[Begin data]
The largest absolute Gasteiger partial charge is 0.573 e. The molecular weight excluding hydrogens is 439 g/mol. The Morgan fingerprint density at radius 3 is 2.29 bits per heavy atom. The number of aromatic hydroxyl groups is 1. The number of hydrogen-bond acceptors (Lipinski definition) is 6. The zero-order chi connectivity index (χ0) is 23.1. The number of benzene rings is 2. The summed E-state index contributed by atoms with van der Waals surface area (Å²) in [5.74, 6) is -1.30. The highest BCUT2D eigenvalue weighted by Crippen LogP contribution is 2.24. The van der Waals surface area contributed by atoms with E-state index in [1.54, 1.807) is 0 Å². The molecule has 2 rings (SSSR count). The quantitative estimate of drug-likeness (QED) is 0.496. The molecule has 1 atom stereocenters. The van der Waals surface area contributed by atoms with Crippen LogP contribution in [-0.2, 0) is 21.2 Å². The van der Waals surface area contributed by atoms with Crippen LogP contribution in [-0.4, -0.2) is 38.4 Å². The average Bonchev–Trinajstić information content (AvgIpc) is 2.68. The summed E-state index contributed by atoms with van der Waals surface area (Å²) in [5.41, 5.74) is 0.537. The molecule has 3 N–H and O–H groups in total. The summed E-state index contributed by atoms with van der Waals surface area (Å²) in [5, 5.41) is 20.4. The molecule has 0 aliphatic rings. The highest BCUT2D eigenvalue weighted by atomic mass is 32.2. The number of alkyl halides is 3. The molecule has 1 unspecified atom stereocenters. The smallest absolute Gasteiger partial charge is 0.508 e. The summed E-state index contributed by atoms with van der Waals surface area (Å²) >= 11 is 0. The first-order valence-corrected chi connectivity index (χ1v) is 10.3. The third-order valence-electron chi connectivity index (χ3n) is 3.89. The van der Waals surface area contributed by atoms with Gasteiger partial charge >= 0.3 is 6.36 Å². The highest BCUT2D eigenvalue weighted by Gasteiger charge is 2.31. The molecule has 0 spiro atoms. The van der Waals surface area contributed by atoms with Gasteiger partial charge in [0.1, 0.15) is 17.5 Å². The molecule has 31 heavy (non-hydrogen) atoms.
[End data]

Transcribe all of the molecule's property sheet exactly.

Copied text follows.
The largest absolute Gasteiger partial charge is 0.573 e. The molecular weight excluding hydrogens is 439 g/mol. The Morgan fingerprint density at radius 3 is 2.29 bits per heavy atom. The number of aromatic hydroxyl groups is 1. The number of hydrogen-bond acceptors (Lipinski definition) is 6. The zero-order chi connectivity index (χ0) is 23.1. The number of benzene rings is 2. The summed E-state index contributed by atoms with van der Waals surface area (Å²) in [5.74, 6) is -1.30. The highest BCUT2D eigenvalue weighted by Crippen LogP contribution is 2.24. The van der Waals surface area contributed by atoms with E-state index in [1.54, 1.807) is 0 Å². The molecule has 2 rings (SSSR count). The quantitative estimate of drug-likeness (QED) is 0.496. The molecule has 1 atom stereocenters. The van der Waals surface area contributed by atoms with Crippen LogP contribution in [-0.2, 0) is 21.2 Å². The van der Waals surface area contributed by atoms with Crippen LogP contribution in [-0.4, -0.2) is 38.4 Å². The average Bonchev–Trinajstić information content (AvgIpc) is 2.68. The summed E-state index contributed by atoms with van der Waals surface area (Å²) in [5.41, 5.74) is 0.537. The molecule has 3 N–H and O–H groups in total. The summed E-state index contributed by atoms with van der Waals surface area (Å²) in [5, 5.41) is 20.4. The molecule has 0 aliphatic rings. The highest BCUT2D eigenvalue weighted by atomic mass is 32.2. The number of alkyl halides is 3. The molecule has 1 unspecified atom stereocenters. The smallest absolute Gasteiger partial charge is 0.508 e. The summed E-state index contributed by atoms with van der Waals surface area (Å²) >= 11 is 0. The first-order valence-corrected chi connectivity index (χ1v) is 10.3. The third-order valence-electron chi connectivity index (χ3n) is 3.89. The van der Waals surface area contributed by atoms with Gasteiger partial charge >= 0.3 is 6.36 Å². The highest BCUT2D eigenvalue weighted by Gasteiger charge is 2.31. The molecule has 0 spiro atoms. The van der Waals surface area contributed by atoms with Gasteiger partial charge in [0.1, 0.15) is 17.5 Å². The molecule has 31 heavy (non-hydrogen) atoms.